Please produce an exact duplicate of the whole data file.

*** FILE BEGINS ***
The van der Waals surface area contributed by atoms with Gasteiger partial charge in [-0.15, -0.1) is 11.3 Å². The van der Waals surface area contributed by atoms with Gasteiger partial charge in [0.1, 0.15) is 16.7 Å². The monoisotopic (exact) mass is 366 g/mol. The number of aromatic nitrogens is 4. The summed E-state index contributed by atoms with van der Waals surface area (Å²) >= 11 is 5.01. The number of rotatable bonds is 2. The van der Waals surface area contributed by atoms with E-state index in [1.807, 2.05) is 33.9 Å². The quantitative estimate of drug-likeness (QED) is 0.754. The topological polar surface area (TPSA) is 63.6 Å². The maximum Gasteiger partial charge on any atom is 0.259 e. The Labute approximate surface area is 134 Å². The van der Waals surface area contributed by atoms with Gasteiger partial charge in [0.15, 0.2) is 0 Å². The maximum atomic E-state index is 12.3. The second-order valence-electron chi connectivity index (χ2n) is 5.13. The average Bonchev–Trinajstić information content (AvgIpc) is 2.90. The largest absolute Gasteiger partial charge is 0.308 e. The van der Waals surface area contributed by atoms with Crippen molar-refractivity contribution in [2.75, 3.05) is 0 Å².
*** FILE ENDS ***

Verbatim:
The van der Waals surface area contributed by atoms with Gasteiger partial charge in [-0.15, -0.1) is 11.3 Å². The van der Waals surface area contributed by atoms with Gasteiger partial charge in [0.1, 0.15) is 16.7 Å². The monoisotopic (exact) mass is 366 g/mol. The number of aromatic nitrogens is 4. The summed E-state index contributed by atoms with van der Waals surface area (Å²) >= 11 is 5.01. The number of rotatable bonds is 2. The van der Waals surface area contributed by atoms with E-state index in [1.807, 2.05) is 33.9 Å². The quantitative estimate of drug-likeness (QED) is 0.754. The topological polar surface area (TPSA) is 63.6 Å². The maximum Gasteiger partial charge on any atom is 0.259 e. The Labute approximate surface area is 134 Å². The van der Waals surface area contributed by atoms with Gasteiger partial charge in [0.15, 0.2) is 0 Å². The maximum atomic E-state index is 12.3. The second-order valence-electron chi connectivity index (χ2n) is 5.13. The average Bonchev–Trinajstić information content (AvgIpc) is 2.90. The largest absolute Gasteiger partial charge is 0.308 e. The van der Waals surface area contributed by atoms with Crippen molar-refractivity contribution in [2.75, 3.05) is 0 Å².